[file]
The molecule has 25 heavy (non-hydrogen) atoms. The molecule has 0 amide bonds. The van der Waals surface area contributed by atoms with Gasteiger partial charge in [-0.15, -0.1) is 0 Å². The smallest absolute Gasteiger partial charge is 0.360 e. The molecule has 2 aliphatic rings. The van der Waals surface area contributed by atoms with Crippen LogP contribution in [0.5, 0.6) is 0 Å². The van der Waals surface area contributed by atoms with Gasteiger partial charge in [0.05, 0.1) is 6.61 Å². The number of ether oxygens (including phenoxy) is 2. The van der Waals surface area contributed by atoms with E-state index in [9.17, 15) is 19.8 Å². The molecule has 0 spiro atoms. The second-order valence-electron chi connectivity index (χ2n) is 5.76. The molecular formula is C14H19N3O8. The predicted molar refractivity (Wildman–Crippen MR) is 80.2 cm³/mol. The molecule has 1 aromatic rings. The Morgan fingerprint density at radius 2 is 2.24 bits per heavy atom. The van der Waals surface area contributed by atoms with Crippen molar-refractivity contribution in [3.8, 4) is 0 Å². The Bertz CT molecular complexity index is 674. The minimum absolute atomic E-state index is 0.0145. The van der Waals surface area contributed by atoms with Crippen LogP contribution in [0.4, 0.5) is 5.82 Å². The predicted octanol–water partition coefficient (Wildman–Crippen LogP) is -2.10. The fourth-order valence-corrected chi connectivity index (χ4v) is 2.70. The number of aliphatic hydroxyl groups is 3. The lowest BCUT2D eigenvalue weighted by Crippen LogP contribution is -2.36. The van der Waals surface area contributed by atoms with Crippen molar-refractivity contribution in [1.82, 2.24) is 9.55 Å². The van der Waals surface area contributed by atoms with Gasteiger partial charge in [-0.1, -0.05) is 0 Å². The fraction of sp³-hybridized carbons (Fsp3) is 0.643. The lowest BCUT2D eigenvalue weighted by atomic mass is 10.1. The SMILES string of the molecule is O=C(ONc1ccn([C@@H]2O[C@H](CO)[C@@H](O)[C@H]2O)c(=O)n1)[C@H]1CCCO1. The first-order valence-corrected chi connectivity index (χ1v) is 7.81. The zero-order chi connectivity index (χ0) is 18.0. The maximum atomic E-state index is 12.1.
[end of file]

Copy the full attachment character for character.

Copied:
The molecule has 25 heavy (non-hydrogen) atoms. The molecule has 0 amide bonds. The van der Waals surface area contributed by atoms with Gasteiger partial charge in [-0.15, -0.1) is 0 Å². The smallest absolute Gasteiger partial charge is 0.360 e. The molecule has 2 aliphatic rings. The van der Waals surface area contributed by atoms with Crippen LogP contribution in [0.5, 0.6) is 0 Å². The van der Waals surface area contributed by atoms with Gasteiger partial charge in [0.05, 0.1) is 6.61 Å². The number of ether oxygens (including phenoxy) is 2. The van der Waals surface area contributed by atoms with E-state index in [9.17, 15) is 19.8 Å². The molecule has 0 spiro atoms. The second-order valence-electron chi connectivity index (χ2n) is 5.76. The molecular formula is C14H19N3O8. The predicted molar refractivity (Wildman–Crippen MR) is 80.2 cm³/mol. The molecule has 1 aromatic rings. The Morgan fingerprint density at radius 2 is 2.24 bits per heavy atom. The van der Waals surface area contributed by atoms with Crippen molar-refractivity contribution in [3.8, 4) is 0 Å². The Bertz CT molecular complexity index is 674. The minimum absolute atomic E-state index is 0.0145. The van der Waals surface area contributed by atoms with Crippen LogP contribution in [0.4, 0.5) is 5.82 Å². The predicted octanol–water partition coefficient (Wildman–Crippen LogP) is -2.10. The fourth-order valence-corrected chi connectivity index (χ4v) is 2.70. The number of aliphatic hydroxyl groups is 3. The lowest BCUT2D eigenvalue weighted by Crippen LogP contribution is -2.36. The van der Waals surface area contributed by atoms with Crippen molar-refractivity contribution in [1.82, 2.24) is 9.55 Å². The van der Waals surface area contributed by atoms with Gasteiger partial charge in [-0.1, -0.05) is 0 Å². The fraction of sp³-hybridized carbons (Fsp3) is 0.643. The lowest BCUT2D eigenvalue weighted by atomic mass is 10.1. The SMILES string of the molecule is O=C(ONc1ccn([C@@H]2O[C@H](CO)[C@@H](O)[C@H]2O)c(=O)n1)[C@H]1CCCO1. The first-order valence-corrected chi connectivity index (χ1v) is 7.81. The zero-order chi connectivity index (χ0) is 18.0. The maximum atomic E-state index is 12.1.